A New History of the Arab World Gets the Story Right—Until It Comes to Jews and Christians

March 8 2018

First published in 2011, The Arabs: A History, by the Oxford Professor Eugene Rogan, has recently been issued in a revised and updated edition. Luma Simms finds it a useful book that admirably covers much ground in a single volume, but one that hews too closely to deeply flawed analyses that have become standard in academia. When it comes to the Middle East’s Jews and Christians, Rogan’s blind spots are particularly noticeable.

Rogan has unfortunately picked up some of the Arab attitude toward the Jews, although he does temper it. The Arab milieu—Christian and Muslim—is anti-Israel, and anti-Semitic. . . . Rogan is not anti-Semitic; but he does tend to be partial to the Muslim Arabs. As an Arab myself, I understand that he is trying to stay true to the Arab perspective, but his sympathies have blurred his objectivity. . . .

One thing stands out here as very peculiar: the author’s silence about what the Arabs did to the Jews after World War II. They killed them, confiscated their property and possessions, and drove them out of Arab lands. Aside from the one paragraph he gives to the pogrom in Iraq in 1941, there’s not much on what the Arab Muslims did to the Jews living in their midst throughout the region in the late 1940s and early 1950s. His being so tied to the Arab Muslim perspective leads him to minimize the virulent anti-Semitism in the Arab world to this day. . . .

Rogan himself consistently uses “occupier” when referring to Israel or Western nations—a noun he seldom uses for Ottoman or Arab conquerors, destroyers, or occupiers. . . . Arabs have maintained for years that the problems of their region would go away if they could get rid of the Jews, and Rogan does little to dispel that myth. The statistics show that the Arab lands have been essentially [rendered judenrein], yet the Arab world proceeds in chaos still. . . .

As for Middle Eastern Christians, Simms highlights Rogan’s highly apologetic treatment of devshirme, the Ottoman practice of kidnapping Christian children, forcibly converting them to Islam, and conscripting them into military service:

Rogan excuses [such practices] as a product of the times. . . . The Arabs maintains this double standard throughout. What is done to Jews and Christians is justified away, but the slightest injury to Muslims—real or imagined—is brought to the fore.

You have 2 free articles left this month

Sign up now for unlimited access

Subscribe Now

Read more at Law and Liberty

More about: Anti-Semitism, Arab anti-Semitism, History & Ideas, Middle East, Middle East Christianity

Syria’s Downing of a Russian Plane Put Israel in the Crosshairs

Sept. 21 2018

On Monday, Israeli jets fired missiles at an Iranian munitions storehouse in the northwestern Syrian city of Latakia. Shortly thereafter, Syrian personnel shot down a Russian surveillance plane with surface-to-air missiles, in what seems to be a botched and highly incompetent response to the Israeli attack. Moscow first responded by blaming Jerusalem for the incident, but President Putin then offered more conciliatory statements. Yesterday, Russian diplomats again stated that Israel was at fault. Yoav Limor comments:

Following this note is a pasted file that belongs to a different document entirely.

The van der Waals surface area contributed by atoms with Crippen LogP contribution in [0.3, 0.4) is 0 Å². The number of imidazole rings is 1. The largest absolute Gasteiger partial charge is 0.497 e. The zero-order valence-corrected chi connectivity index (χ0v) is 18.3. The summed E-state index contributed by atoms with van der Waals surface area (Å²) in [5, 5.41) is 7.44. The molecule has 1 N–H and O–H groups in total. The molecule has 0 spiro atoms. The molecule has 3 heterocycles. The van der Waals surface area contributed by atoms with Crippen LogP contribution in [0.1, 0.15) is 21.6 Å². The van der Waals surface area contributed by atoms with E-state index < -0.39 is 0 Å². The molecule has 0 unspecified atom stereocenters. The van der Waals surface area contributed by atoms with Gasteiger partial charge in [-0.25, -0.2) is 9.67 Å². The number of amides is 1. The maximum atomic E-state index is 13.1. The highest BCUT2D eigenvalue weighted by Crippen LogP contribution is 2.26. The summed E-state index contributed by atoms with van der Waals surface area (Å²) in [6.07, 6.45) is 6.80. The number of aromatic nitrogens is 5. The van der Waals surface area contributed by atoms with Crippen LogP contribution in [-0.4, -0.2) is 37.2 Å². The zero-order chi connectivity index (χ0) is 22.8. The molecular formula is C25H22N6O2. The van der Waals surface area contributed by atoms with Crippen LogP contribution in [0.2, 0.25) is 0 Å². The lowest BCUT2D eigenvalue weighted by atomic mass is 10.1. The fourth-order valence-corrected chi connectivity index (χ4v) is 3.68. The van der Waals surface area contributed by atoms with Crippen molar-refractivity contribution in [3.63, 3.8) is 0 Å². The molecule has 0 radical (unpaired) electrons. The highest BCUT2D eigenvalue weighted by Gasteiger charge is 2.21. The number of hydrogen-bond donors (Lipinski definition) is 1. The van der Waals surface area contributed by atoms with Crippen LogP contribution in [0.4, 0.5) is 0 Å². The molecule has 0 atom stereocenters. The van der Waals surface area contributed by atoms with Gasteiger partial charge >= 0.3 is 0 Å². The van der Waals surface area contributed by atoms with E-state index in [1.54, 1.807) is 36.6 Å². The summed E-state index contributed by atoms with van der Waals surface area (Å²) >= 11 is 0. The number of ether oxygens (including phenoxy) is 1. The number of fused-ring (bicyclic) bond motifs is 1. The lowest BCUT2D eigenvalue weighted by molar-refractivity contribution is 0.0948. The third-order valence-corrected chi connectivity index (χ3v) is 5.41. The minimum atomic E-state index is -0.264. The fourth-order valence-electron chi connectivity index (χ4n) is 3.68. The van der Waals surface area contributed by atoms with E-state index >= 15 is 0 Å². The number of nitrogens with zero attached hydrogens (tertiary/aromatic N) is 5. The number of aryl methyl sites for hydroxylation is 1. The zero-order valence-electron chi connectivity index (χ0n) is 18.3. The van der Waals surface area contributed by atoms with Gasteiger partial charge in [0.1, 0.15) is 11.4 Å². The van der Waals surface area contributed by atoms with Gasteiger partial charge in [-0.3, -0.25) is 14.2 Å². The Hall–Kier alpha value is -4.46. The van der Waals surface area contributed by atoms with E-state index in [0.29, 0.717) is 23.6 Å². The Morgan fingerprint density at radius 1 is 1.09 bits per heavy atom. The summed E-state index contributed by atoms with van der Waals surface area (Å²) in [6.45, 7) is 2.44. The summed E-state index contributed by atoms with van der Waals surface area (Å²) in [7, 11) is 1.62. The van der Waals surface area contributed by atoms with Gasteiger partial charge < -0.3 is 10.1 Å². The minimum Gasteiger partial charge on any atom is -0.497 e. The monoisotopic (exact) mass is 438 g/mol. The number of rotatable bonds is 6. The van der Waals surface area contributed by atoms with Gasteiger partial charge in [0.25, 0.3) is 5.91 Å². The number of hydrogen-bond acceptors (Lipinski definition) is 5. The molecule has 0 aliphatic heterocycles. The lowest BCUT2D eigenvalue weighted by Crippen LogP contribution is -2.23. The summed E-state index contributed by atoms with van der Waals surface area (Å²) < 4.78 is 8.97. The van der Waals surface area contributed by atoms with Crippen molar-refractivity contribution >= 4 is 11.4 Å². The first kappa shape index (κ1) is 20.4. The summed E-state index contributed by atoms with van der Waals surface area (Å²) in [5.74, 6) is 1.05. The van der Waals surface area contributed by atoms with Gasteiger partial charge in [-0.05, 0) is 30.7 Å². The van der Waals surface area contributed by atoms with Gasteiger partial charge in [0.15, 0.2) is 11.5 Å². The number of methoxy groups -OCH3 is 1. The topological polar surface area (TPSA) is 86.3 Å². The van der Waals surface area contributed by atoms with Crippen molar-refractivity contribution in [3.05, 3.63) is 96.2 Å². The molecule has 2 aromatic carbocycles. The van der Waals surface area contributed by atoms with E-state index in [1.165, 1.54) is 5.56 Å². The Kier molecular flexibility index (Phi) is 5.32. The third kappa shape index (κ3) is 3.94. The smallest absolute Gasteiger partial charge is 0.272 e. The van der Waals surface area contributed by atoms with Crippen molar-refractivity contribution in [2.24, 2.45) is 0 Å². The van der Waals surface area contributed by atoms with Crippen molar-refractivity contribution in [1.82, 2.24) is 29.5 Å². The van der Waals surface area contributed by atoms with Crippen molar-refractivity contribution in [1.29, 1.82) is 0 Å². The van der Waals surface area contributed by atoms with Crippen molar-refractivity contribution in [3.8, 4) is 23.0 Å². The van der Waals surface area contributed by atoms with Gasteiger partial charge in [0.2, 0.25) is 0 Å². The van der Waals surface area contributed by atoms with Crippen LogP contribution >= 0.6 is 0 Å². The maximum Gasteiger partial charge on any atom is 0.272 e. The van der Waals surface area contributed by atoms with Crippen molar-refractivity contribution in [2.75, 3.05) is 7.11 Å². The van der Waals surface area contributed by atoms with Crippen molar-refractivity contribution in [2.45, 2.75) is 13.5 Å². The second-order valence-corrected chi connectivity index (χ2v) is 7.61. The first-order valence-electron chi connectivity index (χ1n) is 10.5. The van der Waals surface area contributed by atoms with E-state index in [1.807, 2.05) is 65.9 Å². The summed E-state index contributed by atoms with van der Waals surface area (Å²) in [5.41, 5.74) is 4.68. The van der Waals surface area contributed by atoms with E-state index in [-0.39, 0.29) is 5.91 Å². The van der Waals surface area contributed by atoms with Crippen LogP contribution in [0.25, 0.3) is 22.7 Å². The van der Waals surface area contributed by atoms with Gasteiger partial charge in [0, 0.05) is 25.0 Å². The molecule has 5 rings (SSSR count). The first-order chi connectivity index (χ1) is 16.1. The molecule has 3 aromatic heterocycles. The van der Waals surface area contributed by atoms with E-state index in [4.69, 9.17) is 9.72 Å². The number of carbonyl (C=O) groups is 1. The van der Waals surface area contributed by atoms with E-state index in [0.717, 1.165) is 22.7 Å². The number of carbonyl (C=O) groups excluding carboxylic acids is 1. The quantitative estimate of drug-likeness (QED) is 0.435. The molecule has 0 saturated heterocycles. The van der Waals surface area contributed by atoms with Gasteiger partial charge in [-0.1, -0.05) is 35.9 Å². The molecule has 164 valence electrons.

What was unusual [about the Israeli] strike was the location: Latakia [is] close to Russian forces, in an area where the IDF hasn’t been active for some time. The strike itself was routine; the IDF notified the Russian military about it in advance, the missiles were fired remotely, the Israeli F-16s returned to base unharmed, and as usual, Syrian antiaircraft missiles were fired indiscriminately in every direction, long after the strike itself was over. . . .

Theoretically, this is a matter between Russia and Syria. Russia supplied Syria with the SA-5 [missile] batteries that wound up shooting down its plane, and now it must demand explanations from Syria’s President Bashar al-Assad. That won’t happen; Russia was quick to blame Israel for knocking over the first domino, and as usual, sent conflicting messages that make it hard to parse its future strategy. . . .

From now on, Russia will [almost certainly] demand a higher level of coordination with Israel and limits on the areas in which Israel can attack, and possibly a commitment to refrain from certain actions. Syria, Iran, and Hizballah will try to drag Russia into “handling” Israel and keeping it from continuing to carry out strikes in the region. Israel . . . will blame Iran, Hizballah, and Syria for the incident, and say they are responsible for the mess.

But Israel needs to take rapid action to minimize damage. It is in Israel’s strategic interest to keep up its offensive actions to the north, mainly in Syria. If that action is curtailed, Israel’s national security will be compromised. . . . No one in Israel, and certainly not in the IDF or the Israel Air Force, wants Russia—which until now hasn’t cared much about Israel’s actions—to turn hostile, and Israel needs to do everything to prevent that from happening. Even if that means limiting its actions for the time being. . . . Still, make no mistake: Russia is angry and has to explain its actions to its people. Israel will need to walk a thin line between protecting its own security interests and avoiding a very unwanted clash with Russia.

You have 1 free article left this month

Sign up now for unlimited access

Subscribe Now

Read more at Israel Hayom

More about: Hizballah, Israel & Zionism, Israeli Security, Russia, Syrian civil war